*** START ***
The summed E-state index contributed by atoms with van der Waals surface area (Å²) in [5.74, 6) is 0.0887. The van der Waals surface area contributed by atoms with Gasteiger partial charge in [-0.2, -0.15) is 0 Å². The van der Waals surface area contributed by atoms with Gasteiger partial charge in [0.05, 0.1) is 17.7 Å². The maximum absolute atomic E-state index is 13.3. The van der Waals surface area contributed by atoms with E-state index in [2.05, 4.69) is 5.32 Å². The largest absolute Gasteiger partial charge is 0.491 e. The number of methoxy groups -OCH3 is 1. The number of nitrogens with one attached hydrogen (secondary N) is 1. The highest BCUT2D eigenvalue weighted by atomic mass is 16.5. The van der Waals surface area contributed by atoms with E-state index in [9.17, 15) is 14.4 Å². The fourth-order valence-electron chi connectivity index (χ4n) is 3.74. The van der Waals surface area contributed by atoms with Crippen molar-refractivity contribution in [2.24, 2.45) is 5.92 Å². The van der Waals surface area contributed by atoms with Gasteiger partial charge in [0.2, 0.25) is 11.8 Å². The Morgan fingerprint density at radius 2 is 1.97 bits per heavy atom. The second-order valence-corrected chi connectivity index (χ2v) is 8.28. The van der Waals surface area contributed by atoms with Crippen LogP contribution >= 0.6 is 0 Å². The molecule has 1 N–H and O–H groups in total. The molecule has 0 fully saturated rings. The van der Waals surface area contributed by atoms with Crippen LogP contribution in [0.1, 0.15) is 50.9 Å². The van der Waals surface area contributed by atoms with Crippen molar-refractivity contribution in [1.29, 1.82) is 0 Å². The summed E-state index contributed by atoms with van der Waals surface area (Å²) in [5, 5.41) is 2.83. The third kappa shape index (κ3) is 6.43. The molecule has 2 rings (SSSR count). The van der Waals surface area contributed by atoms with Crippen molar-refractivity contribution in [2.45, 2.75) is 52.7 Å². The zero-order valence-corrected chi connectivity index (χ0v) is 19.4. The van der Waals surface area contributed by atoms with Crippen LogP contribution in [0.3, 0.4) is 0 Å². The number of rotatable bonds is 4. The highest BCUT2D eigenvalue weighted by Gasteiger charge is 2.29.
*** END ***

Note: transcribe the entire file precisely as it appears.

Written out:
The summed E-state index contributed by atoms with van der Waals surface area (Å²) in [5.74, 6) is 0.0887. The van der Waals surface area contributed by atoms with Gasteiger partial charge in [-0.2, -0.15) is 0 Å². The van der Waals surface area contributed by atoms with Gasteiger partial charge in [0.05, 0.1) is 17.7 Å². The maximum absolute atomic E-state index is 13.3. The van der Waals surface area contributed by atoms with E-state index in [2.05, 4.69) is 5.32 Å². The largest absolute Gasteiger partial charge is 0.491 e. The number of methoxy groups -OCH3 is 1. The number of nitrogens with one attached hydrogen (secondary N) is 1. The highest BCUT2D eigenvalue weighted by atomic mass is 16.5. The van der Waals surface area contributed by atoms with E-state index in [9.17, 15) is 14.4 Å². The fourth-order valence-electron chi connectivity index (χ4n) is 3.74. The van der Waals surface area contributed by atoms with Crippen molar-refractivity contribution in [2.24, 2.45) is 5.92 Å². The van der Waals surface area contributed by atoms with Gasteiger partial charge in [0.2, 0.25) is 11.8 Å². The Morgan fingerprint density at radius 2 is 1.97 bits per heavy atom. The second-order valence-corrected chi connectivity index (χ2v) is 8.28. The van der Waals surface area contributed by atoms with Crippen LogP contribution >= 0.6 is 0 Å². The molecule has 1 N–H and O–H groups in total. The molecule has 0 fully saturated rings. The van der Waals surface area contributed by atoms with Crippen LogP contribution in [0.1, 0.15) is 50.9 Å². The van der Waals surface area contributed by atoms with Crippen molar-refractivity contribution in [1.29, 1.82) is 0 Å². The summed E-state index contributed by atoms with van der Waals surface area (Å²) in [5, 5.41) is 2.83. The third kappa shape index (κ3) is 6.43. The molecule has 2 rings (SSSR count). The van der Waals surface area contributed by atoms with Crippen molar-refractivity contribution in [2.45, 2.75) is 52.7 Å². The zero-order valence-corrected chi connectivity index (χ0v) is 19.4. The van der Waals surface area contributed by atoms with Crippen LogP contribution in [0.3, 0.4) is 0 Å². The number of rotatable bonds is 4. The highest BCUT2D eigenvalue weighted by Gasteiger charge is 2.29.